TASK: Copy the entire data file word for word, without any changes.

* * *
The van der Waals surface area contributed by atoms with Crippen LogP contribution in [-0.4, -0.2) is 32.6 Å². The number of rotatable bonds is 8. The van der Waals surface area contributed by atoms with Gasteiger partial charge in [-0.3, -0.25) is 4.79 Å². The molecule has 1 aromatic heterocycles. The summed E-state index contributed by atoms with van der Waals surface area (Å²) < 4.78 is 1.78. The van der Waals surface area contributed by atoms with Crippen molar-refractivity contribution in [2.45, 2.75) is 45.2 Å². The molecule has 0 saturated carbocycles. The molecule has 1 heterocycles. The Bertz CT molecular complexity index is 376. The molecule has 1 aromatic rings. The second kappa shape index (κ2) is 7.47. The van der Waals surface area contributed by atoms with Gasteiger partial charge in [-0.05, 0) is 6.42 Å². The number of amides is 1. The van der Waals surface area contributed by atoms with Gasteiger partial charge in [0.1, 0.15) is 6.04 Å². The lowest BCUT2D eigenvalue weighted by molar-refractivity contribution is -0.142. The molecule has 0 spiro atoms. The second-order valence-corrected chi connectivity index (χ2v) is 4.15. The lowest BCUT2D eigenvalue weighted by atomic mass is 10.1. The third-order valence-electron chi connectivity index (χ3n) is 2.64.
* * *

The van der Waals surface area contributed by atoms with Crippen LogP contribution in [-0.4, -0.2) is 32.6 Å². The number of rotatable bonds is 8. The van der Waals surface area contributed by atoms with Gasteiger partial charge in [-0.3, -0.25) is 4.79 Å². The molecule has 1 aromatic heterocycles. The summed E-state index contributed by atoms with van der Waals surface area (Å²) < 4.78 is 1.78. The van der Waals surface area contributed by atoms with Crippen molar-refractivity contribution in [2.45, 2.75) is 45.2 Å². The molecule has 0 saturated carbocycles. The molecule has 1 heterocycles. The Bertz CT molecular complexity index is 376. The molecule has 1 aromatic rings. The second kappa shape index (κ2) is 7.47. The van der Waals surface area contributed by atoms with Gasteiger partial charge in [-0.05, 0) is 6.42 Å². The number of amides is 1. The van der Waals surface area contributed by atoms with Gasteiger partial charge in [0.1, 0.15) is 6.04 Å². The lowest BCUT2D eigenvalue weighted by molar-refractivity contribution is -0.142. The molecule has 0 spiro atoms. The second-order valence-corrected chi connectivity index (χ2v) is 4.15. The lowest BCUT2D eigenvalue weighted by atomic mass is 10.1. The third-order valence-electron chi connectivity index (χ3n) is 2.64.